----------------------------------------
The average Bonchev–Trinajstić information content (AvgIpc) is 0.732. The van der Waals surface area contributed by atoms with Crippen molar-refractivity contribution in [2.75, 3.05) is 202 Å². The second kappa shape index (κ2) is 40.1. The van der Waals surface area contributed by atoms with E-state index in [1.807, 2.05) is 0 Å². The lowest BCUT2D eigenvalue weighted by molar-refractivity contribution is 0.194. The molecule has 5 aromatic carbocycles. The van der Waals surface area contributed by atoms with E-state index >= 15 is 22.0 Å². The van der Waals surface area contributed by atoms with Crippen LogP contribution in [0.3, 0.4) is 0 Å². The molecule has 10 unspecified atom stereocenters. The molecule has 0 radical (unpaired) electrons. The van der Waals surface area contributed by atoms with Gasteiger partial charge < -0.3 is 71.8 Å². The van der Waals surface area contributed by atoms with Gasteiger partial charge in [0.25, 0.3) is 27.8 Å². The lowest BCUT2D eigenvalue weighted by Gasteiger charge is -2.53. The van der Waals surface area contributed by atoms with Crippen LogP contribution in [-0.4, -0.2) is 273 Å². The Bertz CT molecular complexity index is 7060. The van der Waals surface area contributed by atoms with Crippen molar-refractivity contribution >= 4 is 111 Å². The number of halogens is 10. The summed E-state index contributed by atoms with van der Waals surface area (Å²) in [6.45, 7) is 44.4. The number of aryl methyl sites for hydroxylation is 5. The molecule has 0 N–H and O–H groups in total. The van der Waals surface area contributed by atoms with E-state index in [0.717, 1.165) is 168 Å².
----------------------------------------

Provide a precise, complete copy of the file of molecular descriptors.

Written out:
The average Bonchev–Trinajstić information content (AvgIpc) is 0.732. The van der Waals surface area contributed by atoms with Crippen molar-refractivity contribution in [2.75, 3.05) is 202 Å². The second kappa shape index (κ2) is 40.1. The van der Waals surface area contributed by atoms with E-state index in [1.807, 2.05) is 0 Å². The lowest BCUT2D eigenvalue weighted by molar-refractivity contribution is 0.194. The molecule has 5 aromatic carbocycles. The van der Waals surface area contributed by atoms with E-state index >= 15 is 22.0 Å². The van der Waals surface area contributed by atoms with Crippen LogP contribution in [0.3, 0.4) is 0 Å². The molecule has 10 unspecified atom stereocenters. The molecule has 0 radical (unpaired) electrons. The van der Waals surface area contributed by atoms with Gasteiger partial charge < -0.3 is 71.8 Å². The van der Waals surface area contributed by atoms with Gasteiger partial charge in [0.25, 0.3) is 27.8 Å². The lowest BCUT2D eigenvalue weighted by Gasteiger charge is -2.53. The van der Waals surface area contributed by atoms with Crippen LogP contribution in [-0.4, -0.2) is 273 Å². The Bertz CT molecular complexity index is 7060. The van der Waals surface area contributed by atoms with Crippen molar-refractivity contribution >= 4 is 111 Å². The number of halogens is 10. The summed E-state index contributed by atoms with van der Waals surface area (Å²) in [6.45, 7) is 44.4. The number of aryl methyl sites for hydroxylation is 5. The molecule has 0 N–H and O–H groups in total. The van der Waals surface area contributed by atoms with E-state index in [0.717, 1.165) is 168 Å².